“Tom Bombadil? How on earth did you learn about Tom Bombadil?”
“Well, there are enough stories about the strange old soul who lives in the Old Forest floating around Buckland and the Marish, you know. But I didn’t believe they were real until we met him in the Old Forest, when he saved us from Old Man Willow.”
Mac felt himself going white. “You mean those stories are true, too?”
Merry nodded, rubbing as he often did at his right arm as if it were suddenly cold. “Oh, yes—tried to eat us in his own treeish fashion, he did. Tom made him let us go, though—Frodo says he took one of the tree’s own branches and hit him with it, telling him to stop being horrible and to go to sleep like a good tree, or something like that. And he did, but not with any good grace from what we could tell. The trees do what Tom tells them to do, at least. Then Tom took us to his house for the next few days until we were ready to go on again. The Elves know about him, although they have a different name for him, it appears. Sam said they even talked about sending the—It—to him for safekeeping, but it was decided that wouldn’t be either safe or effective.
“But this still isn’t telling how the ponies I had here ended up staying in Bree, I suppose. When we got to Bree, we got there pretty late. Butterbur gave us a private parlor and a room with four beds in it, but the rest went to the common room while I went out to take a walk and have a look around at Bree. While they were in the common room someone talked Frodo into giving them a song from the Shire, so he gave them that one about the Man in the Moon coming down to the inn and getting drunk. They appear to have liked it, so they got him to sing it again, so this time the dear old lad got up on a table and started that dance that Bilbo had made to it, until the table fell over and he went rolling over and disappeared.”
“Then that report was true!”
“You heard about Frodo disappearing at the Prancing Pony?”
Mac gave a twisted smile. “There are those even in Bree who report to the Master of Buckland and the Hall, you know. Yes, we heard about it, although the tale was a bit muddled. Frodo at the time you left was a bit too—substantial—to just go invisible, you see.”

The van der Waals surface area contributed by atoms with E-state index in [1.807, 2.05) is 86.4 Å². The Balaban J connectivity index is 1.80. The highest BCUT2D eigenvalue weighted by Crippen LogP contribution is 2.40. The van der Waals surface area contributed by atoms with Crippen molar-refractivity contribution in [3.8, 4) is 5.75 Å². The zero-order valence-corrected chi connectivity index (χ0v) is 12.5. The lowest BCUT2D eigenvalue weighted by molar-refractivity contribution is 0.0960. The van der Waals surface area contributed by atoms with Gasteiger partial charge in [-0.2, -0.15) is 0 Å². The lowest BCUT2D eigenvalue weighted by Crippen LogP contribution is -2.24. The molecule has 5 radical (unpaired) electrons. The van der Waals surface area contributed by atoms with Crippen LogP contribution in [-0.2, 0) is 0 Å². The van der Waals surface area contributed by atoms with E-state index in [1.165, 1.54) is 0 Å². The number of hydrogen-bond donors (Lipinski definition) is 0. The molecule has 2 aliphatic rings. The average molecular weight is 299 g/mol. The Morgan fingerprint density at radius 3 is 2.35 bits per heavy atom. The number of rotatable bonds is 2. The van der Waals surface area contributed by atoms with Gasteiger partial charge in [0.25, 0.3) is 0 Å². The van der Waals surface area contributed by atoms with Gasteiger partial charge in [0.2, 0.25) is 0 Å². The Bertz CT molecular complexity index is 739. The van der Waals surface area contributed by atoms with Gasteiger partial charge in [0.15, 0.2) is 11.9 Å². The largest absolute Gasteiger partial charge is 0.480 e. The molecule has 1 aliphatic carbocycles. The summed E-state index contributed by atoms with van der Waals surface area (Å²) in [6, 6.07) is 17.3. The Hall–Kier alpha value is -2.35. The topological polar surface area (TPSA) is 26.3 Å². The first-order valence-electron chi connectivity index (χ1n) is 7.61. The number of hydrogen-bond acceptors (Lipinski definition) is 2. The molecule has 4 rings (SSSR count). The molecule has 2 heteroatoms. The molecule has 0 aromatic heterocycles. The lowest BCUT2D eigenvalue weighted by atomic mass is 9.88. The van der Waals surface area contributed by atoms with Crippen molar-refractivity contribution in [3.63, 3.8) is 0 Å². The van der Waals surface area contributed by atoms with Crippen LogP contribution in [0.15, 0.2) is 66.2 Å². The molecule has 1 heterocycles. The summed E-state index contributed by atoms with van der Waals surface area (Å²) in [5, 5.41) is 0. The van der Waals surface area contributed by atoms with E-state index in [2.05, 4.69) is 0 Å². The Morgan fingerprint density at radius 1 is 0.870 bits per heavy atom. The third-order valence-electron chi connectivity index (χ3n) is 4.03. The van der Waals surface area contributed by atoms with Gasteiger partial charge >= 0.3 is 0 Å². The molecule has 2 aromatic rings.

“Well, that’s because no one knew what it was he was carrying and what It could do if one were to wear It. But there were agents both from Isengard and from Mordor in Bree, and people like Harry Goatleaf on the gate and Bill Ferny had been approached by both parties, it seems. There was quite a party that had come north up the Greenway, and most of them were in the Pony’s common room that evening and saw Frodo’s song and dance, and how he went invisible when the table fell over and he went rolling head-over-heels across the floor. Frodo crawled away as fast as he could until he was in the far corner before he realized he was wearing—It, so he took It off and got told off strongly by Strider for being so careless. It took even him some time to realize just how—nasty—It could be and how It was trying to betray Frodo. Realizing that It was awake and aware and recognized that Its Master’s people were nearby and so It was trying to catch their attention was quite the shock for Aragorn son of Arathorn, it seems. Well, he learned while we were on the way from Bree to Rivendell just how sly the horrible thing was, and how hard it was for Frodo to keep It from taking him over when It felt it was to Its advantage.